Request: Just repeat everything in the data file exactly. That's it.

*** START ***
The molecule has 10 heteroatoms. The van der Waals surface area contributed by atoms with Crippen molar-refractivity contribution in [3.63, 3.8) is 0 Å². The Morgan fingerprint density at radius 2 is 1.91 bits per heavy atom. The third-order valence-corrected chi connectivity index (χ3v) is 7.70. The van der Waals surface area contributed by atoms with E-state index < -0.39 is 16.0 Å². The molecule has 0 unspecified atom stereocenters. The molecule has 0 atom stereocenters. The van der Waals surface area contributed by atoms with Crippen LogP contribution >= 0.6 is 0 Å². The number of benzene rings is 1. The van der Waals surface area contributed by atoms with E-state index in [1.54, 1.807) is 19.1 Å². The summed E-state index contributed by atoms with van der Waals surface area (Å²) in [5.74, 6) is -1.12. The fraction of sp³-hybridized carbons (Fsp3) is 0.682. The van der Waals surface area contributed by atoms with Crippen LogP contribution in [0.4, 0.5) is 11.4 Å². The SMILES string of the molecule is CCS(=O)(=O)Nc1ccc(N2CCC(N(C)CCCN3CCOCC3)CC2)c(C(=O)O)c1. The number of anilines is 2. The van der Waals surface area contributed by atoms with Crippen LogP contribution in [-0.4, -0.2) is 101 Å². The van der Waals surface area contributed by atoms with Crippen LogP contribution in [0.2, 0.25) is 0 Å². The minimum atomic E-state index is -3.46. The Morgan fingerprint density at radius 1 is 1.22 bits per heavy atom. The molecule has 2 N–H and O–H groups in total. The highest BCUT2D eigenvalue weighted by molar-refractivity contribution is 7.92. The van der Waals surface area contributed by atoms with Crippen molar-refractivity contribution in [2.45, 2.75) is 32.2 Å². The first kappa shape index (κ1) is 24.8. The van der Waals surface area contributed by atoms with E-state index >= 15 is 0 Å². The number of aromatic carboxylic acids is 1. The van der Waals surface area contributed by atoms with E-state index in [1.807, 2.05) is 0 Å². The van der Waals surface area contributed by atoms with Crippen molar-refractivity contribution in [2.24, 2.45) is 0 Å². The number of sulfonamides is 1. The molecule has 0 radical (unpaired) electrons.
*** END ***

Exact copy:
The molecule has 10 heteroatoms. The van der Waals surface area contributed by atoms with Crippen molar-refractivity contribution in [3.63, 3.8) is 0 Å². The Morgan fingerprint density at radius 2 is 1.91 bits per heavy atom. The third-order valence-corrected chi connectivity index (χ3v) is 7.70. The van der Waals surface area contributed by atoms with E-state index < -0.39 is 16.0 Å². The molecule has 0 unspecified atom stereocenters. The molecule has 0 atom stereocenters. The van der Waals surface area contributed by atoms with Crippen LogP contribution >= 0.6 is 0 Å². The number of benzene rings is 1. The van der Waals surface area contributed by atoms with E-state index in [1.54, 1.807) is 19.1 Å². The summed E-state index contributed by atoms with van der Waals surface area (Å²) in [5.74, 6) is -1.12. The fraction of sp³-hybridized carbons (Fsp3) is 0.682. The van der Waals surface area contributed by atoms with Crippen LogP contribution in [0.4, 0.5) is 11.4 Å². The SMILES string of the molecule is CCS(=O)(=O)Nc1ccc(N2CCC(N(C)CCCN3CCOCC3)CC2)c(C(=O)O)c1. The number of anilines is 2. The van der Waals surface area contributed by atoms with Crippen LogP contribution in [-0.4, -0.2) is 101 Å². The van der Waals surface area contributed by atoms with Crippen LogP contribution in [0.2, 0.25) is 0 Å². The minimum atomic E-state index is -3.46. The Morgan fingerprint density at radius 1 is 1.22 bits per heavy atom. The molecule has 2 N–H and O–H groups in total. The highest BCUT2D eigenvalue weighted by molar-refractivity contribution is 7.92. The van der Waals surface area contributed by atoms with Crippen molar-refractivity contribution in [2.45, 2.75) is 32.2 Å². The first kappa shape index (κ1) is 24.8. The van der Waals surface area contributed by atoms with E-state index >= 15 is 0 Å². The number of aromatic carboxylic acids is 1. The van der Waals surface area contributed by atoms with E-state index in [1.807, 2.05) is 0 Å². The van der Waals surface area contributed by atoms with Crippen molar-refractivity contribution in [2.24, 2.45) is 0 Å². The number of sulfonamides is 1. The molecule has 0 radical (unpaired) electrons.